Kappenabzeichen on postcards

Hussar shakos

The company ARKANZAS produced some badges to order, but in most cases only by intuition. They sensed how eager civilians and soldiers were to look for the badges, so they themselves came up with special assortments. When their calculation seemed to be right, entire series were produced with similar motifs. Shields made for the honvéd hussar regiments were already mentioned here. In this post, I am writing about the shako badges for the common hussar regiments.

There were 16 K.u.K. hussar regiments. Their uniforms differed in one point only: the color of their shako was different. Specifically, there were repetitive colors, but the color of the headgear was typical of the regiment. The colors used were white, gray, blue and red. In addition, as with other troops, the field cap and hussar shakos also featured the regiment number, of course. From this, the design idea was easily born. Numbered shakos should be made that are the color of the individual regiments showing also the adequate numbering. That’s how it happened. Sixteen types of badge were prepared.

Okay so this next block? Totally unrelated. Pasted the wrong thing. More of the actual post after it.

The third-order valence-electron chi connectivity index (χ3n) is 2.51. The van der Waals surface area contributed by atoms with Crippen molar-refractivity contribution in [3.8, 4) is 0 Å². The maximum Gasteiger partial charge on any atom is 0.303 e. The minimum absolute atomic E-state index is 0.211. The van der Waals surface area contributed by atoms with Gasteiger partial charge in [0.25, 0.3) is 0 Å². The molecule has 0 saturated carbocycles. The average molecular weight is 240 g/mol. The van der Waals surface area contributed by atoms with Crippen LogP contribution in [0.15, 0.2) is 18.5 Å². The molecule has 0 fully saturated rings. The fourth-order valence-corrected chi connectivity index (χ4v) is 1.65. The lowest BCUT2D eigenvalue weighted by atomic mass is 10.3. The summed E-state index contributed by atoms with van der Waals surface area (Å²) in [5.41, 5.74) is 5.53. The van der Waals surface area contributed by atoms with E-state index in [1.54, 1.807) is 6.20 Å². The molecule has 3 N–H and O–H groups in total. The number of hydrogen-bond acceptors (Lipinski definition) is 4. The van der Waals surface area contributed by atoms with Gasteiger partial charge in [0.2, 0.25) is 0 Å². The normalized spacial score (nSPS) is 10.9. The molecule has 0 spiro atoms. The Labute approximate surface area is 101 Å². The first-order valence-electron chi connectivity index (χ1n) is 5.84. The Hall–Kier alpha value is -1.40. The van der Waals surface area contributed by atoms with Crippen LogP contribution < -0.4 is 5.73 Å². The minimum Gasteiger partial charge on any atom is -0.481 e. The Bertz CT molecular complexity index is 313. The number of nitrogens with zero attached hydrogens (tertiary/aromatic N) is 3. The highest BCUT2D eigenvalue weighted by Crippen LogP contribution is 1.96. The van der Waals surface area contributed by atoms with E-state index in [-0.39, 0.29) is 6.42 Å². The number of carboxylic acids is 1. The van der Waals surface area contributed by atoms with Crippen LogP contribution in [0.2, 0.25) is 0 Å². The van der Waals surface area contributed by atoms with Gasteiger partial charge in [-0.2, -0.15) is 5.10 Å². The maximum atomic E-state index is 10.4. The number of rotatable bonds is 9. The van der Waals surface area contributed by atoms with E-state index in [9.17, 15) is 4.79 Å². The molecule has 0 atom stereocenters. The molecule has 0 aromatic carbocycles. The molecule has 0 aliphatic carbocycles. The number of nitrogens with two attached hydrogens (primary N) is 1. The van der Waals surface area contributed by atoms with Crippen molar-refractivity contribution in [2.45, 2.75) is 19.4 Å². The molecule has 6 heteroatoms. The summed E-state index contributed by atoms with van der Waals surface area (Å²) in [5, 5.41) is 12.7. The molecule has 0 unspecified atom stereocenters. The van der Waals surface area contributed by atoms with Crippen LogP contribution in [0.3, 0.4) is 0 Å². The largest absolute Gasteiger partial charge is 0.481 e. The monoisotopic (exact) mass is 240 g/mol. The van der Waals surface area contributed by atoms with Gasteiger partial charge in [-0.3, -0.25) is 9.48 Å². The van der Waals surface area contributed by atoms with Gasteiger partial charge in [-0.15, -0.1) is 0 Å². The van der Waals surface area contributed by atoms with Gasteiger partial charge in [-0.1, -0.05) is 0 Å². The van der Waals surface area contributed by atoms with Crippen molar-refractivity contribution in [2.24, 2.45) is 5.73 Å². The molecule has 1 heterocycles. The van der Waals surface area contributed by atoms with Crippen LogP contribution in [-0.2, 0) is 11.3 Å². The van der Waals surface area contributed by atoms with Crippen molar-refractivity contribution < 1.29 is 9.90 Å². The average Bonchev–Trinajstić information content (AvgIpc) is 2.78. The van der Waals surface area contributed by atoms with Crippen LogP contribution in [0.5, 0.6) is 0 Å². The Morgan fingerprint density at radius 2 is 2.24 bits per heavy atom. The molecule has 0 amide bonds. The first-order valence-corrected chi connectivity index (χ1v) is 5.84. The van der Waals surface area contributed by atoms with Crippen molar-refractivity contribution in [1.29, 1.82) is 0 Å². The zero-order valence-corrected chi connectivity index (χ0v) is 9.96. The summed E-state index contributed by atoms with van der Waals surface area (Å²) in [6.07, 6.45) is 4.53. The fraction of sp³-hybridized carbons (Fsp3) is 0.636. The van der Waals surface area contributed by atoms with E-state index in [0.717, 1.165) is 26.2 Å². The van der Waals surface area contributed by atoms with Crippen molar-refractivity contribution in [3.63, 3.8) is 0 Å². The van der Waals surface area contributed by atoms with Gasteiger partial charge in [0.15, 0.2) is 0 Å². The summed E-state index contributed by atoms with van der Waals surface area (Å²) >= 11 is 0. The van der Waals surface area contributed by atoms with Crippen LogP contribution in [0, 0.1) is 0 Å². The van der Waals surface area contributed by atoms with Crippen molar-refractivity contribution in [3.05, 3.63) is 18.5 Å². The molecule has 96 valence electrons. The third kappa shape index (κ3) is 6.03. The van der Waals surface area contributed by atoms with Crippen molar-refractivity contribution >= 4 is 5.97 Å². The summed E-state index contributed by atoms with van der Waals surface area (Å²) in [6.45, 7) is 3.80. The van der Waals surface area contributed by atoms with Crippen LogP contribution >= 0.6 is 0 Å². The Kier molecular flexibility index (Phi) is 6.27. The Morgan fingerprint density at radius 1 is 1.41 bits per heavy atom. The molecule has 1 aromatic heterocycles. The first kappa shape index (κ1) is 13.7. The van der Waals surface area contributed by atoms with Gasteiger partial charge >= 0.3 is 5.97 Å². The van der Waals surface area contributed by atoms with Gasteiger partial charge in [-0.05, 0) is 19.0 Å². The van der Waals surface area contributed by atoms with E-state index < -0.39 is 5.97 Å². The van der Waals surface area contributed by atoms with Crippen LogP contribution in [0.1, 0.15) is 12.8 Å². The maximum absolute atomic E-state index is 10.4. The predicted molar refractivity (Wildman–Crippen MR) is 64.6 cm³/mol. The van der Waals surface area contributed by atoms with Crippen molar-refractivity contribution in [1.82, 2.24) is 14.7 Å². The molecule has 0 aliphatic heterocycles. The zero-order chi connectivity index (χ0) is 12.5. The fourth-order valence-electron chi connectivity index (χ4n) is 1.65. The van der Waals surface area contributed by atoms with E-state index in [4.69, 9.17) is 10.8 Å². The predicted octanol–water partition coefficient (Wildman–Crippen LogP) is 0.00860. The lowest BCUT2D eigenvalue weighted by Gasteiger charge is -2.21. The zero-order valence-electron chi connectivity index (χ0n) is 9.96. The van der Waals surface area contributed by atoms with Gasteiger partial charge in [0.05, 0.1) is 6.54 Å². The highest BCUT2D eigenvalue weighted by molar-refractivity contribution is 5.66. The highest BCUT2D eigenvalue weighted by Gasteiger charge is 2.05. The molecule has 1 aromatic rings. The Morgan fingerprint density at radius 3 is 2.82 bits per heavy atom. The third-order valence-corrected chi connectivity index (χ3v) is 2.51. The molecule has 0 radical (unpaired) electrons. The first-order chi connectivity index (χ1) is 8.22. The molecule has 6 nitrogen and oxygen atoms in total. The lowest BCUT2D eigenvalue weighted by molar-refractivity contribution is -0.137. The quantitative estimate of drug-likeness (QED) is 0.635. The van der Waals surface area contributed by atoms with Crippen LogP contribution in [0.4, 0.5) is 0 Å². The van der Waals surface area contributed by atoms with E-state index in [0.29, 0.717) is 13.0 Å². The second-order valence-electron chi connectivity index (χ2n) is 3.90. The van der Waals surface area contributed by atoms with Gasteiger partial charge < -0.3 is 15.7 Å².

Unfortunately, the badges did not depict the shako completely faithfully. For example, the cord tassel is not shown on the shako cord. This was replaced by the regiment number, which, in turn, was not visible on the sides of the original headgear, but on the coat of arms in the front side. There was another spectacular difference. The sweat band of the hussar shakos was a black leather rim on the bottom, not the same color used for the shako body. The other details are pretty much the same, and overall these little badges are very nice and spectacular.

One more comment needs to be made. For not sixteen kinds of badges were made, but in reality twenty kinds. The company made two types for four regiments. For the 1st, blue, 2nd white, 5th red, and 10th blue shakos, the visor is either black (correctly) or colored. So these four color variations were added to the original 16.

In this post, I present two versions of the 5th Hussar Regiment’s shako. The decorated postcard fits in very well with this. The card design did not try to depict the badge correctly, but the real headgear. In any case, it is also red.

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